A spark plug is an electrical device that fits in the head of some internal combustion thermal engines and ignites compressed gasoline by means of an electric spark. It is used, therefore, in petrol engines with Otto cycle.
The spark plugs have an isolated central electrode which is connected by a strongly insulated wire to a circuit of the ignition coil on the outside, forming, with a terminal connected to ground at the base of the plug, a spark gap inside the cylinder.
How Does a Spark Plug Work? How Is the Spark Generated?
As the electrons flow from the coil, a voltage difference develops between the central electrode and the lateral electrode. No current can flow because the fuel and air in space is an insulator, but as the voltage increases, the structure of the gases between the electrodes begins to change.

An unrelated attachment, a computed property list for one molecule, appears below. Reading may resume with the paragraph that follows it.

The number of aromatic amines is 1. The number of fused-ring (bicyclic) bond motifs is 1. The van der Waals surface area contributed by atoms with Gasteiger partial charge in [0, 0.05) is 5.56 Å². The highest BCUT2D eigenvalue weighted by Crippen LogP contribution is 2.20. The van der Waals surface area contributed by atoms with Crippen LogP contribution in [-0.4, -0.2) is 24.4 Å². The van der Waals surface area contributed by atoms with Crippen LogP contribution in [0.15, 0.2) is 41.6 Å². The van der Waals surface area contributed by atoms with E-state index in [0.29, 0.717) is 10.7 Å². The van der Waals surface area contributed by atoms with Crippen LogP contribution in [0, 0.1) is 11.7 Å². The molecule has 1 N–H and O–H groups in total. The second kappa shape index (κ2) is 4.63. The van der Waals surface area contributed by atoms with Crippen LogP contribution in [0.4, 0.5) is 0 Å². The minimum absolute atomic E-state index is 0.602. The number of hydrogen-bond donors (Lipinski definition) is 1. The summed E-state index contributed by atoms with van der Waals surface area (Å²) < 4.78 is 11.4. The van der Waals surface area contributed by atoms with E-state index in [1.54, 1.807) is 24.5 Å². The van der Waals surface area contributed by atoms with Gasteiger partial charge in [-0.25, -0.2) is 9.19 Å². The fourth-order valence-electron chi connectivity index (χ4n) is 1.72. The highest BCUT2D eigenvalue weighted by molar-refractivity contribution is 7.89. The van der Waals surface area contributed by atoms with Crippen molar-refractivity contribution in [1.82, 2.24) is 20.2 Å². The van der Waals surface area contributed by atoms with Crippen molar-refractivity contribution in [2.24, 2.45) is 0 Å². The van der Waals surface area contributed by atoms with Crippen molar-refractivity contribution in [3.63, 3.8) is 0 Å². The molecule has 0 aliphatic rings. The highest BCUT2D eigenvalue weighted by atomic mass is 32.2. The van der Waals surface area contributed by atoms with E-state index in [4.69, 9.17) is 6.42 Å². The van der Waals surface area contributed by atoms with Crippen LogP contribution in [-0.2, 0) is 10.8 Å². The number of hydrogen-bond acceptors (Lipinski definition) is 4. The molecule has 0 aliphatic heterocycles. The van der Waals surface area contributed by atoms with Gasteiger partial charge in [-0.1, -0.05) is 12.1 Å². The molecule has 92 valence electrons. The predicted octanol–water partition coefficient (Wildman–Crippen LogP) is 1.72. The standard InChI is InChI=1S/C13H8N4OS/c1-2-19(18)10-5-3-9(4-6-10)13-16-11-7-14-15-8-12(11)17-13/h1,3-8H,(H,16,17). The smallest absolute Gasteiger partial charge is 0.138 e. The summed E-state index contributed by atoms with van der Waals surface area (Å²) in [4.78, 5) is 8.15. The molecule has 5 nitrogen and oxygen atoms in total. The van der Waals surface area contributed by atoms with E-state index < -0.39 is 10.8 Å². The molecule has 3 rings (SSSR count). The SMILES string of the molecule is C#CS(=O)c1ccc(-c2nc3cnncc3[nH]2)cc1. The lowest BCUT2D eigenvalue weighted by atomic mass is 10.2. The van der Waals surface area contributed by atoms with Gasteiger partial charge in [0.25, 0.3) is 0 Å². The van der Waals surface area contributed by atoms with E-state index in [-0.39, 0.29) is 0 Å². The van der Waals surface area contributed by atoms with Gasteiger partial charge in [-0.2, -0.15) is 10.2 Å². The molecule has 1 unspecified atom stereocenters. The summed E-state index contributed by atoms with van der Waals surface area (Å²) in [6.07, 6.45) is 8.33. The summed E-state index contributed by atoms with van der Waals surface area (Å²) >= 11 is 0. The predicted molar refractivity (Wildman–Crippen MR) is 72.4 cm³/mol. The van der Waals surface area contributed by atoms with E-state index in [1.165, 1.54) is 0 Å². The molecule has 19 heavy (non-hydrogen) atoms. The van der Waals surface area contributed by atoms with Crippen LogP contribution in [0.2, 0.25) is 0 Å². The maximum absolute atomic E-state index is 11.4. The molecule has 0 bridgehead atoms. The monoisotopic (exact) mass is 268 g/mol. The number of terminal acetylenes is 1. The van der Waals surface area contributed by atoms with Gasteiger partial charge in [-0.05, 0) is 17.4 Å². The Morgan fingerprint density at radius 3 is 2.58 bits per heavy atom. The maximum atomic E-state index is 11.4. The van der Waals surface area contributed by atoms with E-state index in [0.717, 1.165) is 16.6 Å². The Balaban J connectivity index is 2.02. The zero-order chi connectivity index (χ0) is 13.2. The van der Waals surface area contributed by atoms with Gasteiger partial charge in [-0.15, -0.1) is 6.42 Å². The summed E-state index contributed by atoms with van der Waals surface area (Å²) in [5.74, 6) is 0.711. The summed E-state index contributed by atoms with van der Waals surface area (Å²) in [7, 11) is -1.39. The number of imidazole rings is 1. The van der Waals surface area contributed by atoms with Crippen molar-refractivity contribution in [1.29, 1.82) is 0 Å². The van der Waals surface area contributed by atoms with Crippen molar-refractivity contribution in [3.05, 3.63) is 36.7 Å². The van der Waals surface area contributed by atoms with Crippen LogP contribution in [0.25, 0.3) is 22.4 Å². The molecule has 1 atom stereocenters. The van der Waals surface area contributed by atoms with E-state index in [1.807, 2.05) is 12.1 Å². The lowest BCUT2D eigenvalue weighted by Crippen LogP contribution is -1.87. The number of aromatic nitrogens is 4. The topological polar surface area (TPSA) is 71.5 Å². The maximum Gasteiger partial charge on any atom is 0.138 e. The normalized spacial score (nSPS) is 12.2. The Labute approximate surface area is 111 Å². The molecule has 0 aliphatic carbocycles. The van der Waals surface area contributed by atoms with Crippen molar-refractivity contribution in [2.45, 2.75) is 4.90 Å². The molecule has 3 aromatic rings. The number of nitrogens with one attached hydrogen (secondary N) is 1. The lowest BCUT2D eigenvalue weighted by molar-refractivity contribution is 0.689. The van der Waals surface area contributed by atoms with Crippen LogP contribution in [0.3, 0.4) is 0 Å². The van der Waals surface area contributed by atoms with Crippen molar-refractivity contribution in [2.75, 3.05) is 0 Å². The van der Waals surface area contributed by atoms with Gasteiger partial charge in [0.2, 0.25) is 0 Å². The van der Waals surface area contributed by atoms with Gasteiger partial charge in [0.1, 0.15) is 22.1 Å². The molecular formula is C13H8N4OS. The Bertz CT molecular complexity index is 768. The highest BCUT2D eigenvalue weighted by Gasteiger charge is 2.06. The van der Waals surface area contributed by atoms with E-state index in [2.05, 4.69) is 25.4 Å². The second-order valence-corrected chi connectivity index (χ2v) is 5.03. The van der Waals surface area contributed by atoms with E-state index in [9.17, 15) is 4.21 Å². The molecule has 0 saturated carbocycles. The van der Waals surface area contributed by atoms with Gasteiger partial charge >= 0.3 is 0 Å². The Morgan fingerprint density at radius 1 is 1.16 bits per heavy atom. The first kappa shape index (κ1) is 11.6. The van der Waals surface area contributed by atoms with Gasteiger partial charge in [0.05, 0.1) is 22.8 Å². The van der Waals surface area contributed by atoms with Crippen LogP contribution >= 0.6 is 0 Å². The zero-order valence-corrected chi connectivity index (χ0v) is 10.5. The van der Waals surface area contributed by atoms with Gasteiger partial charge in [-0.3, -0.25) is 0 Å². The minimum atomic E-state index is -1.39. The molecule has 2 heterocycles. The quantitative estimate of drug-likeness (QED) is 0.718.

Once the voltage exceeds the dielectric resistance of the gases, the gases are ionized. The ionized gas becomes a conductor and allows electrons to flow through space. Spark plugs generally require a voltage greater than 20,000 volts to 'shoot' properly.
Because the spark plug is inside the engine and is the only easily removable part, it can be used as an indicator of the state of tuning and condition of the engine. The spark plug also says if you need to change something in the mechanics.